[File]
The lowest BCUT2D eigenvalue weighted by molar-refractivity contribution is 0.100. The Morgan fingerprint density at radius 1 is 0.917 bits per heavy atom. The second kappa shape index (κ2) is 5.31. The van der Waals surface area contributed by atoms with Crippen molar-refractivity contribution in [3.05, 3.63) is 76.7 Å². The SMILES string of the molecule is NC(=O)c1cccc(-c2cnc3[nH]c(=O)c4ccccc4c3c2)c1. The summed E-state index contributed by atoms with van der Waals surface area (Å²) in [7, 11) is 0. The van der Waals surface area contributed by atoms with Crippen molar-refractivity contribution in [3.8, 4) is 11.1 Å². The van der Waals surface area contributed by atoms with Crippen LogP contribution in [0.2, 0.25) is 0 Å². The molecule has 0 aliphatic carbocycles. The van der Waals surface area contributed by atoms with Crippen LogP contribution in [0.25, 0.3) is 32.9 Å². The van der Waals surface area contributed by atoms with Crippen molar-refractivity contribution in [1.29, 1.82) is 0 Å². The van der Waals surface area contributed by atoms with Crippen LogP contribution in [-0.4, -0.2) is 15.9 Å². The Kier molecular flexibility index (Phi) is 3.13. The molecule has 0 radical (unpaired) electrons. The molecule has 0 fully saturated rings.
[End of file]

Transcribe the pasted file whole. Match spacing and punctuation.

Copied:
The lowest BCUT2D eigenvalue weighted by molar-refractivity contribution is 0.100. The Morgan fingerprint density at radius 1 is 0.917 bits per heavy atom. The second kappa shape index (κ2) is 5.31. The van der Waals surface area contributed by atoms with Crippen molar-refractivity contribution in [3.05, 3.63) is 76.7 Å². The SMILES string of the molecule is NC(=O)c1cccc(-c2cnc3[nH]c(=O)c4ccccc4c3c2)c1. The summed E-state index contributed by atoms with van der Waals surface area (Å²) in [7, 11) is 0. The van der Waals surface area contributed by atoms with Crippen molar-refractivity contribution in [3.8, 4) is 11.1 Å². The van der Waals surface area contributed by atoms with Crippen LogP contribution in [0.2, 0.25) is 0 Å². The molecule has 0 aliphatic carbocycles. The van der Waals surface area contributed by atoms with Crippen LogP contribution in [0.25, 0.3) is 32.9 Å². The van der Waals surface area contributed by atoms with Crippen molar-refractivity contribution in [1.29, 1.82) is 0 Å². The van der Waals surface area contributed by atoms with Crippen LogP contribution in [-0.4, -0.2) is 15.9 Å². The Kier molecular flexibility index (Phi) is 3.13. The molecule has 0 radical (unpaired) electrons. The molecule has 0 fully saturated rings.